I was recently in Virginia and received a voicemail from my good friend, Ashley Fusarelli, that goes something like this: “You said to ask you anything, so I am wondering what is the benefit of a cash offer for a house? I know someone who just recently received one and want to know whether that is a good thing or a bad thing?”
Fewer Contingencies – Most buyers need a mortgage, so built into those mortgages are certain contingencies like appraisals, interest rates & proof of income. Some loans (such as VA & FHA) require even more conditions are met before lending money. With a cash offer, these potential hurdles for the seller are neutralized. As long as the buyer can show “proof of funds”, the process is far more straightforward and less risky.
Shorter Time Frame – With fewer contingencies and tasks to accomplish, cash offers tend to close sooner than ones where lenders are involved. This saves the seller money in terms of mortgage payments (if any) and hassle of waiting weeks for settlement. Every day you wait for settlement is another day something can go wrong with the deal.
Waiving Inspections – Some cash buyers in a competitive market like the one we’re seeing in the Philadelphia area find that their cash offer is not enough to lure the seller so they might waive inspections altogether to make it even more attractive. Obviously, it purely depends on the home, but if a cash buyer has deep pockets, he might take the chance of simply buying it outright.
Low Offers: Some cash buyers understand what I’ve outlined above and feel they can now leverage these benefits in the form of a lower offer. Sometimes it works, sometimes it doesn’t. In a competitive market, a seller might be willing to roll the dice on a buyer who needs financing if the offer is higher. If the seller feels their home will appraise for their asking price, they will sometimes take the higher price even if a lender is involved.
More Requests During Inspections: In the same vein as above, the buyer sometimes feels as though they can leverage the simplicity of their cash offer (shorter duration) to get the seller to make more repairs. Of course, it is up to the seller how much they’re going to repair prior to settlement, but keep your eye on the big picture too. It might be worth remembering the seller is already saving money on another mortgage payment they’d otherwise be paying with a buyer who needs to wait for financing.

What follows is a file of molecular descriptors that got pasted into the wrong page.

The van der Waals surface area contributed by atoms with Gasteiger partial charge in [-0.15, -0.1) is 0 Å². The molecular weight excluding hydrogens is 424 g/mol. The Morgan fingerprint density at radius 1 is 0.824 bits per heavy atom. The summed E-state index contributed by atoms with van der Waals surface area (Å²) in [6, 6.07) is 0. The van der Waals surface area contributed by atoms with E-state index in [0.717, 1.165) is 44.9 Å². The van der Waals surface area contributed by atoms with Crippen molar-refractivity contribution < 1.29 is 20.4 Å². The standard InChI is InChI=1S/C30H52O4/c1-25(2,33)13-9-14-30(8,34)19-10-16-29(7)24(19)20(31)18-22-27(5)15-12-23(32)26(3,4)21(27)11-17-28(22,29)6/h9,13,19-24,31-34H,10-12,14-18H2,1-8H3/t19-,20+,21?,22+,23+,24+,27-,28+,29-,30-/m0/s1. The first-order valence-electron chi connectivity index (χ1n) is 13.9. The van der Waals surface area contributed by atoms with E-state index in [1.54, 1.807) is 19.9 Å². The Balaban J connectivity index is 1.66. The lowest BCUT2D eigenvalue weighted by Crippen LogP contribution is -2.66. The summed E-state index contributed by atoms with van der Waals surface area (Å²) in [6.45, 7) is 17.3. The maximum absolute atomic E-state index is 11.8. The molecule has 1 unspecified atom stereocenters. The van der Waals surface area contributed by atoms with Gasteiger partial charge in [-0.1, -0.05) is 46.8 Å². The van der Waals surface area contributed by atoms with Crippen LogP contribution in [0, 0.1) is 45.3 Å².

Get Ready to Move: As mentioned above, some cash deals can close in a few weeks and that can be a challenge since if the seller’s not ready to move or haven’t found their next house, that can put a seller in a bind. Sellers often like the idea of getting their home sold really fast until they realize that they need to start boxing things up and find a place to live. Be careful what you wish for.
Ultimately, no offer is solely based on financing (or lack thereof) since there are other factors, but a cash offer will get almost any seller’s attention. After all, CASH IS KING!
I would be happy to showcase your question in my next installment. Go ahead…Ask me anything or leave a comment in the section below!
Seth Lejeune – 610.804.2104 – email@example.com / Berkshire Hathaway – Fox & Roach
Seth is a licensed REALTOR and small business owner based in Philadelphia, Pennsylvania.